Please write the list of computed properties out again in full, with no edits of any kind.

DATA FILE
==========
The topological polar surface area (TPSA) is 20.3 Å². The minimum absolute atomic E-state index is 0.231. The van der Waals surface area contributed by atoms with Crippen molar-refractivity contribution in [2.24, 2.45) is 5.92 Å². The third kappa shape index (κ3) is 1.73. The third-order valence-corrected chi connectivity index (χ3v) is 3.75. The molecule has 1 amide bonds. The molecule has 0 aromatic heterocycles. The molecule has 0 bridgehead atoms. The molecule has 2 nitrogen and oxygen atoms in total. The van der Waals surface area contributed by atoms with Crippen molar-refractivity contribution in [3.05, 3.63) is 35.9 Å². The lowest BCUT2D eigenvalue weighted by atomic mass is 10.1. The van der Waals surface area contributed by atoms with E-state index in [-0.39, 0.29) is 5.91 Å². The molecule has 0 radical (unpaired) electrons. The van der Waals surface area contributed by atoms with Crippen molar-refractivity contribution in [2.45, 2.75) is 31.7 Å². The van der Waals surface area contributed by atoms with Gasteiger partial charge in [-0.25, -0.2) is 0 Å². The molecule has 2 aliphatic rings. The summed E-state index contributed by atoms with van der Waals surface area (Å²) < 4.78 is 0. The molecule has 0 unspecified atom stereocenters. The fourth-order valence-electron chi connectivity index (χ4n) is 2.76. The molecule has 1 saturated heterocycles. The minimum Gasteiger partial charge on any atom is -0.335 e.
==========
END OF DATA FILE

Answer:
The topological polar surface area (TPSA) is 20.3 Å². The minimum absolute atomic E-state index is 0.231. The van der Waals surface area contributed by atoms with Crippen molar-refractivity contribution in [2.24, 2.45) is 5.92 Å². The third kappa shape index (κ3) is 1.73. The third-order valence-corrected chi connectivity index (χ3v) is 3.75. The molecule has 1 amide bonds. The molecule has 0 aromatic heterocycles. The molecule has 0 bridgehead atoms. The molecule has 2 nitrogen and oxygen atoms in total. The van der Waals surface area contributed by atoms with Crippen molar-refractivity contribution in [3.05, 3.63) is 35.9 Å². The lowest BCUT2D eigenvalue weighted by atomic mass is 10.1. The van der Waals surface area contributed by atoms with E-state index in [-0.39, 0.29) is 5.91 Å². The molecule has 0 radical (unpaired) electrons. The van der Waals surface area contributed by atoms with Crippen molar-refractivity contribution in [2.45, 2.75) is 31.7 Å². The van der Waals surface area contributed by atoms with Gasteiger partial charge in [-0.25, -0.2) is 0 Å². The molecule has 2 aliphatic rings. The summed E-state index contributed by atoms with van der Waals surface area (Å²) < 4.78 is 0. The molecule has 0 unspecified atom stereocenters. The fourth-order valence-electron chi connectivity index (χ4n) is 2.76. The molecule has 1 saturated heterocycles. The minimum Gasteiger partial charge on any atom is -0.335 e.